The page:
How Stigma Impacts Men and their Mental Health

Oct 20, 2023

Men are less likely to seek help for depression, substance abuse, and stressful life events due to social norms, reluctance to talk, and downplaying their symptoms.


men suffer from depression per year, but male depression often goes underdiagnosed

Men account for about


of patients with bulimia or anorexia. Men with an eating disorder are less likely to seek professional help,

More than

men in the US have panic disorder, agoraphobia, or any other phobia.

To address the greater stigma for men acknowledging mental health issues and getting treatment, The Suicide Prevention Coalition of WNY launched a public service campaign “Men Get Help.” in 2020. The campaign was funded by an NYS Anti-Stigma Grant 2018-19 based on the fact that Men in the Middle Years (30-59 years of age) accounted for 78% of the deaths by suicide in 2017 in Erie County.

Research shows that men tend to get less physical health treatment and use more lethal methods with less chance of rescue (mostly a firearm).

The campaign featured four men who shared their mental health journeys and highlighted the stigma experienced by men.

The Anti-Stigma Coalition hosted a Facebook Live on October 19 with the topic The State of Stigma: Men, Suicide Prevention, and Mental Health Stigma.

The discussion focused on why it’s important for men to talk about mental health, what stigma men experience, and how attitudes have changed or improved.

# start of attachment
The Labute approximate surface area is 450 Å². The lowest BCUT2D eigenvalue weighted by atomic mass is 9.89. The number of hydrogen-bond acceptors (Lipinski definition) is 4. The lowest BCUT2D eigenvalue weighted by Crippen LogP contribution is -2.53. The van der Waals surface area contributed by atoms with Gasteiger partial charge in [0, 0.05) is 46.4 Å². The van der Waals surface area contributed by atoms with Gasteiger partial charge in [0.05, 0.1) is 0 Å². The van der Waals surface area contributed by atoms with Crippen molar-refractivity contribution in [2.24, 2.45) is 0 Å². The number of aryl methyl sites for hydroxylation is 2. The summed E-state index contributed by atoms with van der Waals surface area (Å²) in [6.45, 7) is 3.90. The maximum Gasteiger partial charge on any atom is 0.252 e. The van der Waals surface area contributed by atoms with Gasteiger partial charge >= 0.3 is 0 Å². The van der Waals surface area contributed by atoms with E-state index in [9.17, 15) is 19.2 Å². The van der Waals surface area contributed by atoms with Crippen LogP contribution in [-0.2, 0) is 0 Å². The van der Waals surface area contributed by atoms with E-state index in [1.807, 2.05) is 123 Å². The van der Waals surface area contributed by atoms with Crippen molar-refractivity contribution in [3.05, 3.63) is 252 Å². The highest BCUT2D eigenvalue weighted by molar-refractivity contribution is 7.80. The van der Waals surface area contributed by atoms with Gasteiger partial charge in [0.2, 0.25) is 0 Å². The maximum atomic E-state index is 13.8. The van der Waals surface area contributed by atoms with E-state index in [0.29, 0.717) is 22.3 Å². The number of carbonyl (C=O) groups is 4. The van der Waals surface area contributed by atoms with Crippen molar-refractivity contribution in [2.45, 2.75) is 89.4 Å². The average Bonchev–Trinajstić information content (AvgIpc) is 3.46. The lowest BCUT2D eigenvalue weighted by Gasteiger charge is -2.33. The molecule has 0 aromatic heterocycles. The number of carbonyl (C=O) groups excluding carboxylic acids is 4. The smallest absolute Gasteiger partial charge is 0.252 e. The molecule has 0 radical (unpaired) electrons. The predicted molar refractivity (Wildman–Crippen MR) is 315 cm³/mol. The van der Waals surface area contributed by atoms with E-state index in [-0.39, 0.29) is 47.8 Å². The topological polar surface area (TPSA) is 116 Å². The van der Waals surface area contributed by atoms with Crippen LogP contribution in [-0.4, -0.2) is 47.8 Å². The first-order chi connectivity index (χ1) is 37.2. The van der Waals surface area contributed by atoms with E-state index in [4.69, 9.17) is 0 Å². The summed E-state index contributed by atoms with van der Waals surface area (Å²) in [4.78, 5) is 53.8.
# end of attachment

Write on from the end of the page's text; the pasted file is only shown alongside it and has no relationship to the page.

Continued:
Panelists included Jeffrey Hoffman, founder, Visible Man and Paul Cartone, Psychotherapist, Holistic Spiritual Healer, Life Coach, Author. Matt Smith, Executive Director, Preventionfocus, Inc. was the moderator.

“Men tend to have fewer social supports, are culturally discouraged from seeking help, and tend not to be adept in dialogue around emotional wellness,” Hoffman said.  “These and other factors make the stigma around mental health particularly challenging for men—contributing to the disproportionately high suicide rate among men compared to women (4 times higher).”

According to Hoffman, culture around masculinity (even among other men) encourages strength, autonomy, and competition rather than help-seeking vulnerability. And while vulnerability can be a pathway towards connection, it is particularly difficult for men to seek help.

Family and friends can be instrumental in encouraging men to talk about their mental health challenges.

“Holding space privately for a guy to open up and investing energy to reassure him that his experience is valid, is something family and friends can do to support men in their mental health journey,” he said. “To gently point out that you notice the good things he does for his health validates that his efforts are seen and noticed, as well as privately reassuring him that you notice he seems ‘off,’ but that his experience and feelings are valid—without offering a solution, unless it’s asked for.” 

He suggested one easy way to do this is to send a text with your observations, and not requiring a response; or to invite him out for coffee to share his feelings and check in.

Although men in the middle years (MIMY)—that is, men 35–64 years of age—represent 19 percent of the population of the United States, they account for 40 percent of the suicides in this country. The number of men in this age group and their relative representation in the U.S. population are both increasing. If the suicide rate among men ages 35–64 is not reduced, both the number of men in the middle years who die by suicide and their contribution to the overall suicide rate in the United States will continue to increase.

Suicide Prevention Resource Center (SPRC)

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